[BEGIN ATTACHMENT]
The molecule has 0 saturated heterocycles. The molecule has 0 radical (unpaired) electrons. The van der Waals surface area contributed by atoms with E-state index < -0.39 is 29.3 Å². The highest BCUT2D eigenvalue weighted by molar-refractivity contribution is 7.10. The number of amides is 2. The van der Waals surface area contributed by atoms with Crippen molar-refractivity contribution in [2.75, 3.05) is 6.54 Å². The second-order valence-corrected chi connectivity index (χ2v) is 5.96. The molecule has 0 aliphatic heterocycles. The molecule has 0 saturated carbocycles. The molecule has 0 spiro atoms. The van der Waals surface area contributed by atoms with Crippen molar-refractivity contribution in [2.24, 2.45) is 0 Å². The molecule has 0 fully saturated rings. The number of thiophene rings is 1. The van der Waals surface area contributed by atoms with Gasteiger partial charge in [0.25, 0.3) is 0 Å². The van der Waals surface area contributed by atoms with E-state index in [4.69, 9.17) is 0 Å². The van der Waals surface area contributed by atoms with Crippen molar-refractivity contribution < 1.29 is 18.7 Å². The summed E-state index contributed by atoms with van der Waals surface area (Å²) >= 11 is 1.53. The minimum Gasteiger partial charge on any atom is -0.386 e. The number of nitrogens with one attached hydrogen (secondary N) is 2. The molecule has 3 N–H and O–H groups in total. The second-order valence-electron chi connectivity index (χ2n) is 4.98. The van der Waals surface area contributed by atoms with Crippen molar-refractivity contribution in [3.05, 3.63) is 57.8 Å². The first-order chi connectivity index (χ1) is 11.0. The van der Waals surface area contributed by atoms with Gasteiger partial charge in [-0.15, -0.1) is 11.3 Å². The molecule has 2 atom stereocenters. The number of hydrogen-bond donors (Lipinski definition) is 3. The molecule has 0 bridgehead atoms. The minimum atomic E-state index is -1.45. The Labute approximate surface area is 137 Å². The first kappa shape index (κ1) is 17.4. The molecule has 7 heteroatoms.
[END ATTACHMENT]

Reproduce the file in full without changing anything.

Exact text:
The molecule has 0 saturated heterocycles. The molecule has 0 radical (unpaired) electrons. The van der Waals surface area contributed by atoms with E-state index < -0.39 is 29.3 Å². The highest BCUT2D eigenvalue weighted by molar-refractivity contribution is 7.10. The number of amides is 2. The van der Waals surface area contributed by atoms with Crippen molar-refractivity contribution in [2.75, 3.05) is 6.54 Å². The second-order valence-corrected chi connectivity index (χ2v) is 5.96. The molecule has 0 aliphatic heterocycles. The molecule has 0 saturated carbocycles. The molecule has 0 spiro atoms. The van der Waals surface area contributed by atoms with Crippen molar-refractivity contribution in [2.24, 2.45) is 0 Å². The molecule has 0 fully saturated rings. The number of thiophene rings is 1. The van der Waals surface area contributed by atoms with Gasteiger partial charge in [0.25, 0.3) is 0 Å². The van der Waals surface area contributed by atoms with E-state index in [4.69, 9.17) is 0 Å². The van der Waals surface area contributed by atoms with Crippen molar-refractivity contribution < 1.29 is 18.7 Å². The summed E-state index contributed by atoms with van der Waals surface area (Å²) >= 11 is 1.53. The minimum Gasteiger partial charge on any atom is -0.386 e. The number of nitrogens with one attached hydrogen (secondary N) is 2. The molecule has 3 N–H and O–H groups in total. The second-order valence-electron chi connectivity index (χ2n) is 4.98. The van der Waals surface area contributed by atoms with Crippen molar-refractivity contribution in [3.05, 3.63) is 57.8 Å². The first-order chi connectivity index (χ1) is 11.0. The van der Waals surface area contributed by atoms with Gasteiger partial charge in [-0.15, -0.1) is 11.3 Å². The molecule has 2 atom stereocenters. The number of hydrogen-bond donors (Lipinski definition) is 3. The molecule has 0 bridgehead atoms. The minimum atomic E-state index is -1.45. The Labute approximate surface area is 137 Å². The first kappa shape index (κ1) is 17.4. The molecule has 7 heteroatoms.